Baseball Is a Game Changer In Atlanta

2013-2014 Haper-Archer Jaguars Baseball Team
This week we witnessed over 160 student athletes sign L.E.A.D. Baseball Scholarships in 8 APS Middle Schools (@apsupdate). To narrow down to the top 160+, Coaches had to cut over 100 student-athletes. In addition to earning the privilege to represent their schools this spring, these young men, who we call Leaders, will have to continue to show improvement across three areas of student achievement: attendance, grades and behavior. At the end of the spring, the school that performs the best on the diamond will earn a championship trophy. The school that performs the best in the classroom will earn the 1st Annual L.E.A.D. Cup Trophy. 

There are some who say that African American boys don’t play baseball and that this is somehow one of our nation’s biggest problems. Allow me to set the record straight regarding what the most pressing issues are concerning young black males: 
African American males have a better chance of being a victim or perpetrator of a violent crime than they do of matriculating on time, graduating from high school or going to college. 
Suspension as a primary discipline tool hurts African American males most as they are suspended at a higher rate than their white or hispanic peers. 
In Atlanta, about 60% of African American males are either not graduating on time or not graduating at all, according to the Schott 50 State Report on Public Education and Black Males. 
So how is baseball a game changer in Atlanta?

Years ago, we relied on baseball to do what many deemed impossible: integrate whites and blacks in America’s game. At the time, the nation may not have known that it was relying on baseball to accomplish this awesome feat, but the nation was watching nonetheless. All who were dissatisfied with the state of our country cheered on Branch Rickey and Jackie Robinson, some secretly and some openly; hoping that through this gesture of boldness and courage that they could invite this notion into the consciousness of our citizens: If blacks and whites could play America’s game together, surely we could all drink from the same fountains, go to the same schools and have equal rights. (Lives of King, Robinson forever intertwined)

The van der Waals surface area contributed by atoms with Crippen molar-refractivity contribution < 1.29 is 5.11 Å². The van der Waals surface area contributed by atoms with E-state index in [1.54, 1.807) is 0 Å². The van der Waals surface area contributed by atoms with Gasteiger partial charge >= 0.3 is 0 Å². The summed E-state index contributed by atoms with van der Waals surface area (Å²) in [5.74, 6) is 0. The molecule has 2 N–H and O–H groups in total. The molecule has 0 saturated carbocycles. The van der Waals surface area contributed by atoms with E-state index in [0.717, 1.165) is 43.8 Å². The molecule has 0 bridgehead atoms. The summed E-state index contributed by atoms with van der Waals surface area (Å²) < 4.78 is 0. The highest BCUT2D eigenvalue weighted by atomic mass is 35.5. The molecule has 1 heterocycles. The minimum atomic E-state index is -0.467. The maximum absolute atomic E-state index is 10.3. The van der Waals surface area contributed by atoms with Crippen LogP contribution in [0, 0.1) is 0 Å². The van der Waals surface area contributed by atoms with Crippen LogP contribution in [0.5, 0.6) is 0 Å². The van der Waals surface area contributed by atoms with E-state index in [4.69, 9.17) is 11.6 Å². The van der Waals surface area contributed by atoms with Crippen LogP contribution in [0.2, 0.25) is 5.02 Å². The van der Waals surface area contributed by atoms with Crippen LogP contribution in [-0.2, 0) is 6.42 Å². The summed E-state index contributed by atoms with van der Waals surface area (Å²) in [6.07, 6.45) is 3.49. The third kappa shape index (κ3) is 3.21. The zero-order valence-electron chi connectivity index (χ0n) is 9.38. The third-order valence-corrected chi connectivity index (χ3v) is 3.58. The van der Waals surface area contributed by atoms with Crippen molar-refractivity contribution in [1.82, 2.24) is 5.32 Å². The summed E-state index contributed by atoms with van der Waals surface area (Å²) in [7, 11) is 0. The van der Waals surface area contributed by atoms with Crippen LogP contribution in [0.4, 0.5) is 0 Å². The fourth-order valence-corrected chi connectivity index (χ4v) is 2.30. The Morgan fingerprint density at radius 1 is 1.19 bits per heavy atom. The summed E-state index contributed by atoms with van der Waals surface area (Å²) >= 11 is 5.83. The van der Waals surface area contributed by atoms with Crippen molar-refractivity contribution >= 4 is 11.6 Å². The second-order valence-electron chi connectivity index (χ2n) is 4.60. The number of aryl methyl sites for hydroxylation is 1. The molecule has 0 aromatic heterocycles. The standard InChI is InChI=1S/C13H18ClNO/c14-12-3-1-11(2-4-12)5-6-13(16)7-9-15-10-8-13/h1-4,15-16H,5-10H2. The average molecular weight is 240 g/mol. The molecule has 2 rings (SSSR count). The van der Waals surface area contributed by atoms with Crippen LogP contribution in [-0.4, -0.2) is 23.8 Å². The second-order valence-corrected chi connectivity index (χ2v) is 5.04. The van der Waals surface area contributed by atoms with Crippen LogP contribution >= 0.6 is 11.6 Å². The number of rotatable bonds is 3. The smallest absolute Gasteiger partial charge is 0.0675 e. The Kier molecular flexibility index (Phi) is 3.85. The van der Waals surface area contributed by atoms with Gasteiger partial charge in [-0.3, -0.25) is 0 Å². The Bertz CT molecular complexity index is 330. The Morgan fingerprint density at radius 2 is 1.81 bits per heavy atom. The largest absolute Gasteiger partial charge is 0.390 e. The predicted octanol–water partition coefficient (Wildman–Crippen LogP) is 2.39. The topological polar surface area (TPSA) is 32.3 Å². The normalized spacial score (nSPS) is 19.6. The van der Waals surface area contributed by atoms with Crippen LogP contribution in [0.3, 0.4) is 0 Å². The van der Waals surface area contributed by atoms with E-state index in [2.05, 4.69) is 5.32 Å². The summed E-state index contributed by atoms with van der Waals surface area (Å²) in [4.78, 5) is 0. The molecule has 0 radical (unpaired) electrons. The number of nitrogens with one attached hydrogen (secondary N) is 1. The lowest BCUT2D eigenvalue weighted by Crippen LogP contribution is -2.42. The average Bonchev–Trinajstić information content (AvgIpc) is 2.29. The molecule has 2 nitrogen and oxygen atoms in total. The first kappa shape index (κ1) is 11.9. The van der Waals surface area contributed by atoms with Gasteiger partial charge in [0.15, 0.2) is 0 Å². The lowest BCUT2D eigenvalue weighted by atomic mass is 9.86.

In 2014 in Atlanta, my organization L.E.A.D. (, is calling upon baseball to right yet another social injustice in our society: the achievement gap between black and white students. And before we totally blame the school system, let’s be clear that there is enough blame to go around; from the crooked and unfair policies and politics of a hundred plus years ago, to the deterioration of our families and communities. And let’s not forget the group that I fell into prior to 2007; the “what’s wrong with these children” group. Sitting on the sidelines, complaining and sitting on my “do-nothing” as my pastor, Dr. Oliver, would say. In 2007, we, my husband C.J. Stewart who serves as Co-founder|CEO, decided to get off our do-nothings and do something and that something has been instrumental in providing tangible hope to hundreds of inner-city males in Atlanta.
As I close, allow me to dispel two myths:
1. Inner-city black boys DO play baseball, but I can only speak for the A (i.e. Atlanta).
2. Black boys DO want to be successful in life and they CAN.
I live it everyday, I see it with my own eyes. In 2040, one of the 500+ young men we serve will be the Mayor of this City. In Atlanta, we will not be defined by the old statistics, instead, we’re creating new ones.

Click Here to see photos from our Annual Middle School Baseball Signing Week.

Thank you to Atlanta Public Schools, our Leaders and Ambassadors in our programs and the families of Atlanta for allowing us to serve you!
Thank you to the Atlanta Braves, Georgia’s Own Credit Union, Mizuno, 680 The Fan & Elizabeth Baptist Church for continuing to support and believe in L.E.A.D.! 
– Guest blogger ~ Kelli Stewart, Co-founder|Executive Director of L.E.A.D., Inc.